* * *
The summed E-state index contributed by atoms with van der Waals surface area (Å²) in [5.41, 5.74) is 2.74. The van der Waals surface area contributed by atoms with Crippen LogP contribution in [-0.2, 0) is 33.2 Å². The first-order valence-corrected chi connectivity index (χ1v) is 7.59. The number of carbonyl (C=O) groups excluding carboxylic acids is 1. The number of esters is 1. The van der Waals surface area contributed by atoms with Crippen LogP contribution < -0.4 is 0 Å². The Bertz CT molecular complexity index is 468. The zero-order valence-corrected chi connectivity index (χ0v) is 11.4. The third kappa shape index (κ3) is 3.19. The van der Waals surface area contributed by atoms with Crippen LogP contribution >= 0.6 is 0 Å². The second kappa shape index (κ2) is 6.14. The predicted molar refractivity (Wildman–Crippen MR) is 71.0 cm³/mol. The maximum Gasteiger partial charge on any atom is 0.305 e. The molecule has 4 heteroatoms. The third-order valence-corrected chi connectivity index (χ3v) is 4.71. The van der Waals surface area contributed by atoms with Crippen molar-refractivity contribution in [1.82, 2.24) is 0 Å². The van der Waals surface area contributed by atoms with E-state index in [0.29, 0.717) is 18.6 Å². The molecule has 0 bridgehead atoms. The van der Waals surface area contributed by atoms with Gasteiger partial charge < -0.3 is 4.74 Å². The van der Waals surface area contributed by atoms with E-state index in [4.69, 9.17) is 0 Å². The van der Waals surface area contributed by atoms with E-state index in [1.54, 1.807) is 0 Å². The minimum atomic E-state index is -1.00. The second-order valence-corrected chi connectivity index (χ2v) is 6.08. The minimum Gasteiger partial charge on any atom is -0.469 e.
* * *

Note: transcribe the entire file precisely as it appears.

The summed E-state index contributed by atoms with van der Waals surface area (Å²) in [5.41, 5.74) is 2.74. The van der Waals surface area contributed by atoms with Crippen LogP contribution in [-0.2, 0) is 33.2 Å². The first-order valence-corrected chi connectivity index (χ1v) is 7.59. The number of carbonyl (C=O) groups excluding carboxylic acids is 1. The number of esters is 1. The van der Waals surface area contributed by atoms with Crippen LogP contribution < -0.4 is 0 Å². The Bertz CT molecular complexity index is 468. The zero-order valence-corrected chi connectivity index (χ0v) is 11.4. The third kappa shape index (κ3) is 3.19. The van der Waals surface area contributed by atoms with Crippen LogP contribution >= 0.6 is 0 Å². The second kappa shape index (κ2) is 6.14. The predicted molar refractivity (Wildman–Crippen MR) is 71.0 cm³/mol. The maximum Gasteiger partial charge on any atom is 0.305 e. The molecule has 4 heteroatoms. The third-order valence-corrected chi connectivity index (χ3v) is 4.71. The van der Waals surface area contributed by atoms with Crippen molar-refractivity contribution in [1.82, 2.24) is 0 Å². The van der Waals surface area contributed by atoms with E-state index in [0.29, 0.717) is 18.6 Å². The molecule has 0 bridgehead atoms. The van der Waals surface area contributed by atoms with Gasteiger partial charge < -0.3 is 4.74 Å². The van der Waals surface area contributed by atoms with E-state index in [4.69, 9.17) is 0 Å². The van der Waals surface area contributed by atoms with E-state index in [1.54, 1.807) is 0 Å². The minimum atomic E-state index is -1.00. The second-order valence-corrected chi connectivity index (χ2v) is 6.08. The minimum Gasteiger partial charge on any atom is -0.469 e.